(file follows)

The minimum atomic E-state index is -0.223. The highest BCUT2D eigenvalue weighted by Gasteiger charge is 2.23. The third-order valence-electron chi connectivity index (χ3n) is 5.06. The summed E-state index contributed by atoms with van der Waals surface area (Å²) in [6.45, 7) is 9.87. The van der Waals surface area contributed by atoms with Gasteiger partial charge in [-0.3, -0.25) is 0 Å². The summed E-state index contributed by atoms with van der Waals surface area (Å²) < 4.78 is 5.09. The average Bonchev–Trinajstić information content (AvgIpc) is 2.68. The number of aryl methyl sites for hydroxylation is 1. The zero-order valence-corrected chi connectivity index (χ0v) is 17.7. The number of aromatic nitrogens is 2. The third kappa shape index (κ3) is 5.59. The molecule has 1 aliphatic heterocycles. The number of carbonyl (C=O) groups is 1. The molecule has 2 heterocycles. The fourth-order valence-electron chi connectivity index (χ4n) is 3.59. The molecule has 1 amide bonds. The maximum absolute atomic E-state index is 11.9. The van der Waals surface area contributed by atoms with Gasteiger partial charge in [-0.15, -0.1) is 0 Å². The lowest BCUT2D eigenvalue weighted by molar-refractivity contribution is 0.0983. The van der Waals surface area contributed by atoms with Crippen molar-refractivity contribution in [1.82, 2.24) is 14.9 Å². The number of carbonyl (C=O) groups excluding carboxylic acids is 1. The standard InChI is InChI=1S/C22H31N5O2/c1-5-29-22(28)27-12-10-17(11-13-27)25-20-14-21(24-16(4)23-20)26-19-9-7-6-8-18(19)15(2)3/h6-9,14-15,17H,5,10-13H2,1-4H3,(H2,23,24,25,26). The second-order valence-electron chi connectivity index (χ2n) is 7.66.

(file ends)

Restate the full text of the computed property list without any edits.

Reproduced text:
The minimum atomic E-state index is -0.223. The highest BCUT2D eigenvalue weighted by Gasteiger charge is 2.23. The third-order valence-electron chi connectivity index (χ3n) is 5.06. The summed E-state index contributed by atoms with van der Waals surface area (Å²) in [6.45, 7) is 9.87. The van der Waals surface area contributed by atoms with Gasteiger partial charge in [-0.3, -0.25) is 0 Å². The summed E-state index contributed by atoms with van der Waals surface area (Å²) < 4.78 is 5.09. The average Bonchev–Trinajstić information content (AvgIpc) is 2.68. The number of aryl methyl sites for hydroxylation is 1. The zero-order valence-corrected chi connectivity index (χ0v) is 17.7. The number of aromatic nitrogens is 2. The third kappa shape index (κ3) is 5.59. The molecule has 1 aliphatic heterocycles. The number of carbonyl (C=O) groups is 1. The molecule has 2 heterocycles. The fourth-order valence-electron chi connectivity index (χ4n) is 3.59. The molecule has 1 amide bonds. The maximum absolute atomic E-state index is 11.9. The van der Waals surface area contributed by atoms with Gasteiger partial charge in [-0.15, -0.1) is 0 Å². The lowest BCUT2D eigenvalue weighted by molar-refractivity contribution is 0.0983. The van der Waals surface area contributed by atoms with Crippen molar-refractivity contribution in [1.82, 2.24) is 14.9 Å². The number of carbonyl (C=O) groups excluding carboxylic acids is 1. The standard InChI is InChI=1S/C22H31N5O2/c1-5-29-22(28)27-12-10-17(11-13-27)25-20-14-21(24-16(4)23-20)26-19-9-7-6-8-18(19)15(2)3/h6-9,14-15,17H,5,10-13H2,1-4H3,(H2,23,24,25,26). The second-order valence-electron chi connectivity index (χ2n) is 7.66.